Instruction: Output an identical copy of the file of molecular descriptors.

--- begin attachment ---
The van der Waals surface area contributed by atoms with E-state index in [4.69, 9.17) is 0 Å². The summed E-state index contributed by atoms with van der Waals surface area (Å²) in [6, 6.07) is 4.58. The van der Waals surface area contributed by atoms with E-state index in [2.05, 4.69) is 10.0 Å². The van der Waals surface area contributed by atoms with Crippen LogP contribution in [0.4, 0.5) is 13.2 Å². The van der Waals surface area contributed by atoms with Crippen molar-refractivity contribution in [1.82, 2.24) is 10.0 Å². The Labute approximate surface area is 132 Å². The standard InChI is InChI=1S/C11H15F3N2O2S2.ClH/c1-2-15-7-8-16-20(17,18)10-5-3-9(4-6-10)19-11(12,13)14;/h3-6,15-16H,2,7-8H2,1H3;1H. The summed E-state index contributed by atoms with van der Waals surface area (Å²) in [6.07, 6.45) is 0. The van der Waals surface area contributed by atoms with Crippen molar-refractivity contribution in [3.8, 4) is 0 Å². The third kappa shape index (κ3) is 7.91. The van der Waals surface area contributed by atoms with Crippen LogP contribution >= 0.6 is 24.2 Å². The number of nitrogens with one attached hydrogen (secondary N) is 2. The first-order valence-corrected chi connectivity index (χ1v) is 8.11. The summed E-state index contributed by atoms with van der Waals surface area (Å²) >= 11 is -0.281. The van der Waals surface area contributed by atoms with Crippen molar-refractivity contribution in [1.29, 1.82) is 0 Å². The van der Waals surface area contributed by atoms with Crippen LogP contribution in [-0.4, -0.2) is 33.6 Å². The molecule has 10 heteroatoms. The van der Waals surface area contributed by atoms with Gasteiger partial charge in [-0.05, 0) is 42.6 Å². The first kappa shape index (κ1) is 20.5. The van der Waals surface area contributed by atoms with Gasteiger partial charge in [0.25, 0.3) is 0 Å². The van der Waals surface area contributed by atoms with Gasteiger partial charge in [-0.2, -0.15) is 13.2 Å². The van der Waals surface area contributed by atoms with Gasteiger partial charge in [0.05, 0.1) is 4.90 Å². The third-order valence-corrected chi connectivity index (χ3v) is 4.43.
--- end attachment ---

The van der Waals surface area contributed by atoms with E-state index in [4.69, 9.17) is 0 Å². The summed E-state index contributed by atoms with van der Waals surface area (Å²) in [6, 6.07) is 4.58. The van der Waals surface area contributed by atoms with E-state index in [2.05, 4.69) is 10.0 Å². The van der Waals surface area contributed by atoms with Crippen LogP contribution in [0.4, 0.5) is 13.2 Å². The van der Waals surface area contributed by atoms with Crippen molar-refractivity contribution in [1.82, 2.24) is 10.0 Å². The Labute approximate surface area is 132 Å². The standard InChI is InChI=1S/C11H15F3N2O2S2.ClH/c1-2-15-7-8-16-20(17,18)10-5-3-9(4-6-10)19-11(12,13)14;/h3-6,15-16H,2,7-8H2,1H3;1H. The summed E-state index contributed by atoms with van der Waals surface area (Å²) in [6.07, 6.45) is 0. The van der Waals surface area contributed by atoms with Crippen molar-refractivity contribution in [3.8, 4) is 0 Å². The third kappa shape index (κ3) is 7.91. The van der Waals surface area contributed by atoms with Crippen LogP contribution >= 0.6 is 24.2 Å². The number of nitrogens with one attached hydrogen (secondary N) is 2. The first-order valence-corrected chi connectivity index (χ1v) is 8.11. The summed E-state index contributed by atoms with van der Waals surface area (Å²) >= 11 is -0.281. The van der Waals surface area contributed by atoms with Crippen molar-refractivity contribution in [1.29, 1.82) is 0 Å². The van der Waals surface area contributed by atoms with Crippen LogP contribution in [-0.4, -0.2) is 33.6 Å². The molecule has 10 heteroatoms. The van der Waals surface area contributed by atoms with Gasteiger partial charge in [-0.05, 0) is 42.6 Å². The first kappa shape index (κ1) is 20.5. The van der Waals surface area contributed by atoms with Gasteiger partial charge in [0.25, 0.3) is 0 Å². The van der Waals surface area contributed by atoms with Gasteiger partial charge in [-0.2, -0.15) is 13.2 Å². The van der Waals surface area contributed by atoms with Gasteiger partial charge in [0.05, 0.1) is 4.90 Å². The third-order valence-corrected chi connectivity index (χ3v) is 4.43.